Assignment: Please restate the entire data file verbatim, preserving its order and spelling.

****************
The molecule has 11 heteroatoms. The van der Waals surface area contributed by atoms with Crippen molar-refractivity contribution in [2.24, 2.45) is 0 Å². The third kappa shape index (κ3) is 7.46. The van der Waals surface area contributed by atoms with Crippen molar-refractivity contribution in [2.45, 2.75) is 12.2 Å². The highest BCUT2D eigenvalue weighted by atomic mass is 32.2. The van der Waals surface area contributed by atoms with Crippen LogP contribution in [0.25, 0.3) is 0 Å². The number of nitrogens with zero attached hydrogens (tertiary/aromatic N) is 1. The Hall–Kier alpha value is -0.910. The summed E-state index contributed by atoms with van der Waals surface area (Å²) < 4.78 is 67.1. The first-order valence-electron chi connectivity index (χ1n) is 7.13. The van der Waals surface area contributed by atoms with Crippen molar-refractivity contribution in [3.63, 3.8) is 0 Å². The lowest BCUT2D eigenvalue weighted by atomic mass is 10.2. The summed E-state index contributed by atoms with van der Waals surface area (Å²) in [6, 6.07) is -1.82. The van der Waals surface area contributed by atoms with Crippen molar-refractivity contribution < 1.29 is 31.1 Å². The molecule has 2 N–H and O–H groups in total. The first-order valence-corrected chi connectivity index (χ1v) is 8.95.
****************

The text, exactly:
The molecule has 11 heteroatoms. The van der Waals surface area contributed by atoms with Crippen molar-refractivity contribution in [2.24, 2.45) is 0 Å². The third kappa shape index (κ3) is 7.46. The van der Waals surface area contributed by atoms with Crippen molar-refractivity contribution in [2.45, 2.75) is 12.2 Å². The highest BCUT2D eigenvalue weighted by atomic mass is 32.2. The van der Waals surface area contributed by atoms with Crippen LogP contribution in [0.25, 0.3) is 0 Å². The number of nitrogens with zero attached hydrogens (tertiary/aromatic N) is 1. The Hall–Kier alpha value is -0.910. The summed E-state index contributed by atoms with van der Waals surface area (Å²) < 4.78 is 67.1. The first-order valence-electron chi connectivity index (χ1n) is 7.13. The van der Waals surface area contributed by atoms with Crippen molar-refractivity contribution in [3.63, 3.8) is 0 Å². The lowest BCUT2D eigenvalue weighted by atomic mass is 10.2. The summed E-state index contributed by atoms with van der Waals surface area (Å²) in [6, 6.07) is -1.82. The van der Waals surface area contributed by atoms with Crippen molar-refractivity contribution < 1.29 is 31.1 Å². The molecule has 2 N–H and O–H groups in total. The first-order valence-corrected chi connectivity index (χ1v) is 8.95.